- If the research involves patients or healthy persons for investigations that require the collaboration of health care personnel (doctor, nurse, specialized technicians, etc.), the request must be sent to the Cliniques Saint-Luc Hospital-Facultaire Ethics Committee. The same applies to projects in the field of clinical psychology. See the "Procedures" section.
- If the research project is in its preliminary phase, not allowing the procedures used to be defined and the free and informed consent of participants to be sought, the application must use the commitment forms for thesis or dissertation projects. This is typically the case for requests addressed to the F.R.S-FNRS for the financing of scholarships, mandates or equipment several months before the possible obtaining of this financing.
- If the project is successful and the research is almost ready to begin with a favourable opinion from the ethics commission, the documents intended for the commission are proposed under the heading "Application for approval of a research programme". This project may involve a series of experiments related to the same theme.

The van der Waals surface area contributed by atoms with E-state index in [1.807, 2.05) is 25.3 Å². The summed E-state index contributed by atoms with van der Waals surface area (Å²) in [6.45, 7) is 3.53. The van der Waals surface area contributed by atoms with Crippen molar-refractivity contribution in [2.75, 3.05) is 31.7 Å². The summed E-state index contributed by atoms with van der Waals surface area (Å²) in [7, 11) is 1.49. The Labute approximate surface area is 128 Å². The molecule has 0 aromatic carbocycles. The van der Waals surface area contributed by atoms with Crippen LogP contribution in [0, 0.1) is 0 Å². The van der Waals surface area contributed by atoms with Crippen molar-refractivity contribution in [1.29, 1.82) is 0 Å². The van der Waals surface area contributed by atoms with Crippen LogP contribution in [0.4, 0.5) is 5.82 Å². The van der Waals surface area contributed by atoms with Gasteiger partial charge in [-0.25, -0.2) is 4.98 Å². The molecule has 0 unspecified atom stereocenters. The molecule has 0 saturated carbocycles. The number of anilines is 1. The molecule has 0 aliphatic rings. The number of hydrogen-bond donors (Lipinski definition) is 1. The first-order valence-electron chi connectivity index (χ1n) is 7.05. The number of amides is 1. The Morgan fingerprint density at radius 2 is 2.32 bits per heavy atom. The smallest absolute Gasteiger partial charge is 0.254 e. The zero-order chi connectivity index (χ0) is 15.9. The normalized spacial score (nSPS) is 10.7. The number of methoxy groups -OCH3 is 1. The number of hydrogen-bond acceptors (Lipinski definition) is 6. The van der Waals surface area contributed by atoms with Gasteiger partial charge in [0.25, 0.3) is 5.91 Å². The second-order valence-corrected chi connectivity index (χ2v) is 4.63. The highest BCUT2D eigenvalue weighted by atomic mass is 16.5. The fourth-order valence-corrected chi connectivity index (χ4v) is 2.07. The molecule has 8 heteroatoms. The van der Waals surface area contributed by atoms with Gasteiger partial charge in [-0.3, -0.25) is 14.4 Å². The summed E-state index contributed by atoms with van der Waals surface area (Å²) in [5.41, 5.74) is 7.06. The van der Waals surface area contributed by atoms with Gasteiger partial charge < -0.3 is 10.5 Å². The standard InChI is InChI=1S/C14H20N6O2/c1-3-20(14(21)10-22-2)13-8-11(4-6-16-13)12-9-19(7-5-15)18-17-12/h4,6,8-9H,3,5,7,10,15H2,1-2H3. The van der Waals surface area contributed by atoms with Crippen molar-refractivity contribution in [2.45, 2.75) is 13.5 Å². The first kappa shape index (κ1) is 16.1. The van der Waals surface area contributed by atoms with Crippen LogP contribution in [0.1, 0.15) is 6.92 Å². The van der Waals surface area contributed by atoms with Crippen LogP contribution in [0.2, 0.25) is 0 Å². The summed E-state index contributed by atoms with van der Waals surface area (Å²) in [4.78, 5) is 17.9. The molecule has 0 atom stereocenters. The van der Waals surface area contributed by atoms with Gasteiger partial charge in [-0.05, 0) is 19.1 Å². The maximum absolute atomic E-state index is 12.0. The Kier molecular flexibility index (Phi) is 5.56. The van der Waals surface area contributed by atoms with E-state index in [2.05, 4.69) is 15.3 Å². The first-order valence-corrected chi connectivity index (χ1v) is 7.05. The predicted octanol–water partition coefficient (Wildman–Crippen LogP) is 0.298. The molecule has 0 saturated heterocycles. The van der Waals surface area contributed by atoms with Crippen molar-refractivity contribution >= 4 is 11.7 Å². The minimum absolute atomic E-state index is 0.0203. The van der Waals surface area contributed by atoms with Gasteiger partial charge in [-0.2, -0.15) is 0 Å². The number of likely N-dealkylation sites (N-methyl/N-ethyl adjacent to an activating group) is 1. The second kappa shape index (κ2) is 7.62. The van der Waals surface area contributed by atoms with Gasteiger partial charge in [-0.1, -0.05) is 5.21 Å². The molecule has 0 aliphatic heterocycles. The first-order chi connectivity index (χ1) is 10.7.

- Other requests for opinions may be sent by ordinary mail (electronic version for confidential distribution within the committee).
How to use it
Requests concerning research projects and opinions are made electronically using documents grouped under the "Forms" tab.
Different forms are available depending on the nature of the request.
- If the research involves patients or healthy people for investigations that require the collaboration of health care personnel (doctor, nurse, specialised technicians, etc.), the opinion must be requested from the Cliniques Saint-Luc Hospital-Faculty Ethics Committee. The same applies to projects in the field of clinical psychology. See the "Procedures" section.
- If the research project is in its preliminary phase, which does not allow the procedures used to be defined and the free and informed consent of the participants to be requested, the application must use the commitment forms for commissioned studies, theses or dissertations. This is typically the case for applications to the F.R.S-FNRS for funding of grants, mandates or equipment several months before the funding is eventually obtained.
- If the project has been completed and the research is almost ready to begin, subject to a favourable opinion from the ethics committee, the documents intended for the committee are proposed under the heading "Application for approval of a research programme". This project may concern a series of experiments related to the same theme.
- Other requests for advice can be sent by ordinary mail (electronic version for confidential distribution within the commission).